If you’ve been watching the Olympics, you may have noticed the circular bruises on the shoulders of swimmer Michael Phelps and other Olympians. And you may also remember when Gwyneth Paltrow showed up at an awards show with similarly circular suction marks on her back. These marks are the result of a form of Chinese Medicine known as cupping. So, what is cupping and why are celebrities and athletes alike giving it a try?
What Is Cupping?
Cupping has been used in Chinese medicine for more than 4,000 years, according to Robert Turner, a physical therapist, acupuncturist, and Oriental Medicine Specialist at the Spine Therapy Center at the Hospital for Special Surgery in New York City.
“Cupping is used to pull blood to the surface which moves chi (energy) and creates a healing response,” says Turner. “It can be used in combination with massage or acupuncture to stimulate blood flow and in turn, reduce pain.”
Cupping can be done in various ways, but generally speaking, during a session a practitioner will use suction cups placed on impacted areas to draw up the skin, open up the pores, and stimulate blood flow. This is thought to break up blockages and draw out toxins from the body. The glass cups are left on the skin for up to ten minutes, depending on the treatment.
“It reduces pain and inflammation and can help loosen muscles without the negative side effects of drugs or injections,” says Turner.
In some cupping treatments, practitioners moderate pressure with a pump and in other cases, they heat the glass cup by lighting a flammable material like a cotton ball inside the cup. Drawing out oxygen from the cup creates a vacuum. In other forms of cupping, a lubricant is placed on the body so that the cups can slide around on the skin's surface.
The Benefits of Cupping
In general, Turner says that cupping is good for circulation and cultivating the flow of stagnant energy in the body. By preventing stagnation, the treatment may have other benefits including:
- Reducing pain in stiff muscles
- Increasing the flow of lymph
- Increasing the flow of synovial fluid when placed on the joints
- Improving digestion when placed on organ areas
- Detoxifying circulatory systems
Does Cupping Actually Work?
Only a few small trials have been done on cupping. One of them appeared in the June 2013 issue of PLoS One. It was a small study that involved 61 participants all suffering from chronic neck pain. The study found that cupping was no more effective than progressive relaxation in reducing neck pain. Another small study published in the October 2012 issue of BMC Complementary and Alternative Medicine, followed 40 participants suffering from knee pain. Conversely, it found that cupping did relieve chronic knee pain in study participants.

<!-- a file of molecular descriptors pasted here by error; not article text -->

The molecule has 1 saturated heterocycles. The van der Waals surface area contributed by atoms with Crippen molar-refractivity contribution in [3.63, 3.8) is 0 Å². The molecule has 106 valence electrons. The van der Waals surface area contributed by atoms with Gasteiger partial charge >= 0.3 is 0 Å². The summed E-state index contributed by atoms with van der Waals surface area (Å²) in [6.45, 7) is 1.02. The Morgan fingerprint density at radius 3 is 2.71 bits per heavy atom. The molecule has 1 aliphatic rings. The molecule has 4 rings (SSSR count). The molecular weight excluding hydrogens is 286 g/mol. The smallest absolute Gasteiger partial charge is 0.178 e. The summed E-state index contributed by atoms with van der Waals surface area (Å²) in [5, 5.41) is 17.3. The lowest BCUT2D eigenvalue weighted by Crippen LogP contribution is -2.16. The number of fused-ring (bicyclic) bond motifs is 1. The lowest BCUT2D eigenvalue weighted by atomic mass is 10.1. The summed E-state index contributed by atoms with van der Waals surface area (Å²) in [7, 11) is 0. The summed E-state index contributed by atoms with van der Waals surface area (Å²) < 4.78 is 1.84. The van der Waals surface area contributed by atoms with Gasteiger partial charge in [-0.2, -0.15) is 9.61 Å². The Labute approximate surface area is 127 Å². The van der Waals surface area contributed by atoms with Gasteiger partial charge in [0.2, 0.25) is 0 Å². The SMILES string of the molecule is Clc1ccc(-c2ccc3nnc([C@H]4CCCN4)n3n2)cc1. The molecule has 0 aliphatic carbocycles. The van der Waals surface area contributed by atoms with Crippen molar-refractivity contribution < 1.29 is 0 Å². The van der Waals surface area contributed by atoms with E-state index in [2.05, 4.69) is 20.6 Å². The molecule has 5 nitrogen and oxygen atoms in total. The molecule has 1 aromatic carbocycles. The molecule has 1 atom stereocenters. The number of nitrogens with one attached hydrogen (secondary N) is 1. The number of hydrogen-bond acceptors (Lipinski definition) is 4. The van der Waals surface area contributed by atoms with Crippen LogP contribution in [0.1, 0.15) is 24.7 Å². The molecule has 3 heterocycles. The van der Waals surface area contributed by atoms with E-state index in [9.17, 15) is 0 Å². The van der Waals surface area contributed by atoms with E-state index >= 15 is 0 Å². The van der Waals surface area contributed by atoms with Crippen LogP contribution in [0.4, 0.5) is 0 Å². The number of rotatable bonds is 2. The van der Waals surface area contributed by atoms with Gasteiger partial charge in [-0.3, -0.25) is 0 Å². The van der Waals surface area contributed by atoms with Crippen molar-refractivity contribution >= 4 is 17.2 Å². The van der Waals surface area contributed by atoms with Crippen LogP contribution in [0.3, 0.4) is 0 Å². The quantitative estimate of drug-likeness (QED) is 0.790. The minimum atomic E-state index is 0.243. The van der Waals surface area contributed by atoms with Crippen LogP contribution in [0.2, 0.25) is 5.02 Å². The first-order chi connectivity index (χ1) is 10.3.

Dr. Andy McMarlin, a specialist in sports medicine who served as a physician for the D.C. United soccer team and the Washington Nationals baseball team, says that while few clinical trials prove its effectiveness, some athletes may still find it helpful because it can help promote a speedier recovery.
Dr. McMarlin, (an Olympic competitor himself that holds two world records in rowing) says that when athletes mentally think that something is going to work, it can give them an extra recovery boost.
Chinese Medicine and Pain Management
Cupping, along with other Chinese Medicine treatments, have become increasingly popular for pain management in recent years. For patients like Michael Phelps, it may loosen muscles and reduce pain just enough to improve recovery time. A recent Organic Authority article followed the growing popularity of another form of Chinese medicine, acupuncture.
Brendan Kelly, a licensed acupuncturist and herbalist at Jade Wellness in Burlington, Vermont, discussed that while pain meds may block or sedate pain in the body, they also stagnate energy, which can, in the end, worsen the problem.
That’s why pain patients end up needing bigger doses of pain medication, which can cause addiction. In fact, according to the Centers for Disease Control and Prevention, the number one cause of drug overdoses in the U.S. is opioids, specifically, prescription opioid painkillers which are prescribed for pain relief. With statistics like these, more and more patients are looking beyond Western medicine for treatment to avoid the side effects of pain meds and injections.
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Image of cupping via Shutterstock